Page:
“LG Caravelle’s high yields are backed up by an excellent disease profile, reflected in its superb untreated performance, it is early maturing with stiff straw and good brackling resistance.”
“LG Caravelle also offers an exceptionally high specific weight for a winter barley, of 71.4 kg/hl combined with low screenings %,” he adds.
“Indeed, LG Caravelle possesses all of the key characteristics for a winter barley.”
LG Capitol is a two-row winter barley that joins the Recommended List this year and is a sister variety to LG Caravelle, offering similar yields and consistency of performance over seasons and regions. Its yields sit just 0.1% behind that of LG Caravelle, at 105.5%.
LG Capitol also combines a high specific weight and ripening, similar to KWS Tardis, with a solid disease resistance profile and good straw attributes.
Highest yielding OSR
The top three highest yielding oilseed rape varieties on the 2024/25 AHDB Recommended List all come from the Limagrain stable, offering exceptional consistency over regions and seasons.
LG Armada tops the UK and E/W List at 107%, LG Academic follows 1% behind at 106%, with LG Adeline taking pole position on the Northern List with an outstanding yield of 108.3%.
LG Armada is one of the next generation of versatile high yielding oilseed rape varieties, improving on the characteristic trait loaded-hybrids that growers have come to expect from Limagrain.
“‘Ambassador-like’ in its growth habit, LG Armada has strong autumn vigour, is robust, with good adaptability to all regions of the UK,” says Limagrain’s oilseeds product manager, Liam Wilkinson.
“LG Armada is the first of our seventh generation of hybrids, bringing new maintainer and restorer lines to our OSR portfolio. This effectively means we are bringing varieties to market offering a stacked portfolio of much improved stem health attributes, alongside the standard pod shatter, TuYV and RLM7 resistance traits.”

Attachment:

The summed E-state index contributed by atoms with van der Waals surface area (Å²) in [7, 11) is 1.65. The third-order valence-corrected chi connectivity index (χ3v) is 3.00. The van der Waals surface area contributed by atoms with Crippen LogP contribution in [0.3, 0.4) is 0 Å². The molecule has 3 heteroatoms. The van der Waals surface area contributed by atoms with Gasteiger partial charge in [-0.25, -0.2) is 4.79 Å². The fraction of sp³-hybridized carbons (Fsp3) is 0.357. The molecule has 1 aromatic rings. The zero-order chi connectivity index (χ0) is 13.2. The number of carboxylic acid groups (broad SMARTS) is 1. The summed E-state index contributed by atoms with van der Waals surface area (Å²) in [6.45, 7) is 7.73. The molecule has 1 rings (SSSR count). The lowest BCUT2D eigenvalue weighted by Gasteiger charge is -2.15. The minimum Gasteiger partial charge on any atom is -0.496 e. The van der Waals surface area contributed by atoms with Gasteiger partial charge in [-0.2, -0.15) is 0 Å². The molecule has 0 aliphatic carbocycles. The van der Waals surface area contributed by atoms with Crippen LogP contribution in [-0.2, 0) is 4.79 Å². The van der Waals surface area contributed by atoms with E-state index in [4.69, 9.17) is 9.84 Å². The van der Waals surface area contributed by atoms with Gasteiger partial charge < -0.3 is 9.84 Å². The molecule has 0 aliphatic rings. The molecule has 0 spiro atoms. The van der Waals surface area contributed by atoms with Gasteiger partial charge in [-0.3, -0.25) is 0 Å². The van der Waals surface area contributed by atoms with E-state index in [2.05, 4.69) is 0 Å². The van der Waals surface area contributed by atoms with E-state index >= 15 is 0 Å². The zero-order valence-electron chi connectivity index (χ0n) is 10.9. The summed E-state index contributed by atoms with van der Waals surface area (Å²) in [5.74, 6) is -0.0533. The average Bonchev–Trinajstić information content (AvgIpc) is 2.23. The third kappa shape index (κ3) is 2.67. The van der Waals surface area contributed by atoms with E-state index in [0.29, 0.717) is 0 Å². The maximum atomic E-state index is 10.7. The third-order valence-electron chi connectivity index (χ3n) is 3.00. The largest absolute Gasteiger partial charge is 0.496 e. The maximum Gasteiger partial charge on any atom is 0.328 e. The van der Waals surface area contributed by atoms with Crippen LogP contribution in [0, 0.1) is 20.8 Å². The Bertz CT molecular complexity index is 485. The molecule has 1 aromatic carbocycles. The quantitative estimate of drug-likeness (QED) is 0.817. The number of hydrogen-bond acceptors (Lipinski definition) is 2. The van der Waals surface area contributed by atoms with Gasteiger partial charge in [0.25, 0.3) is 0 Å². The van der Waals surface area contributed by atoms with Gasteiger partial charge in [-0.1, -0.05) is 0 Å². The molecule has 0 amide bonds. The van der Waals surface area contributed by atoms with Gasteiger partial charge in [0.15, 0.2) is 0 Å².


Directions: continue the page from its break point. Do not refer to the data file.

“We know stem health is key to driving consistent oilseed rape yields across farms and with these seventh-generation hybrids, we are seeing bigger stems and better rooting which also results in higher oil content,” he says.
Highest yielding maize
Limagrain’s maize variety, Saxon was added to the BSPB 2023 Forage Maize Descriptive List and has made the top of the list for 2024 for its dry matter yields of 19.1 t/ha, making it ideal for all uses, including anaerobic digestion.
“On the Descriptive List, Saxon yields 105% of the average and additionally is quite an early variety with an FAO of 180,” says Tim Richmond, Limagrain’s product manager for maize.
“Saxon combines superb early vigour with good standing power, making it perfectly suited for all mainstream maize sites.”
“LGAN has long been the watchword for maize varieties that deliver what really counts – high yields of high-quality feeds that sustain excellent milk yields. Saxon is one of the latest examples of the benefit of breeding varieties that deliver in the clamp.”
To learn more about how any of these varieties could perform on your farm, click the links below;
LG Winter Wheat
LG Winter Barley